Let’s break this down a bit. If we accept that no legitimate speech has been blocked, then we must also accept that every single DCMA takedown, every single domain seizure, and every single injunction that prevented the release of an allegedly infringing item was absolutely and without question, correct.

That to me seems to fail on its face–it cannot possibly be true given that the definitions of infringing are not discrete and that the processes to achieve the above ends allow for discretion.

So, if we then conclude that SOME speech was blocked–the argument cannot be that no speech was blocked, but how concerned are we about the speech that is blocked and just how much it is blocked.

Anonymous Coward says:

Re: Re:

sneeje, as I said “aside from chats or blog entries on infringing sites”, what was blocked? The answer from what I can see is nothing.

free speech is not unlimited, nor can it be used as a shield to protect from responsibility for other bad acts. You cannot, as an example, recite a poem and shoot someone at the same time, and claim the shooting is protected as part of the free speech. You cannot claim a right to keep shooting people as part of your free speech to recite poetry.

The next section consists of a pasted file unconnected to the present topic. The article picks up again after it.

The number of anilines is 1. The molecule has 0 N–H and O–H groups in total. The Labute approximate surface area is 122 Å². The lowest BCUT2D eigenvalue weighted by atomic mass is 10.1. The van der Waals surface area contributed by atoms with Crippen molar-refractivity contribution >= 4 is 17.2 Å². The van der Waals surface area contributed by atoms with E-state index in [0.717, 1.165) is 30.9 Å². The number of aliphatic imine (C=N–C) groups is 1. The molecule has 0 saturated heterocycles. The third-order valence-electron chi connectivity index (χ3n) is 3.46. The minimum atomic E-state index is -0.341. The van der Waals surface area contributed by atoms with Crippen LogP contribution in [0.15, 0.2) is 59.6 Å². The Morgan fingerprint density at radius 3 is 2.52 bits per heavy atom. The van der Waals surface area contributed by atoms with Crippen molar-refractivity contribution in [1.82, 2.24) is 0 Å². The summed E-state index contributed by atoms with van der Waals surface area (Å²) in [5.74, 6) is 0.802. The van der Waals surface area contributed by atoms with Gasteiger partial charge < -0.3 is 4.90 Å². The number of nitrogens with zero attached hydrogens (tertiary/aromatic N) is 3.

The courts have long since ruled that some free speech may be impeded when illegal acts are stopped. That doesn’t suggest widespread violations of the first amendment, it doesn’t stop discussion, and in the cases of sites like Rojo, doesn’t even appear to have stopped anyone from any speech at all.

Complaining about a very small amount of speech uttered by those participating in or benefiting from illegal acts blocked isn’t something that is going to get much favour in the courts.

Sneeje (profile) says:

Re: Re: Re:

I think you missed an important part of my point. You keep asserting that the only speech that is blocked is that “participating in or benefiting from” illegal acts and the rest of your response flows from this premise. However, I think I’ve definitively shown that isn’t the only speech getting blocked and not by a large margin.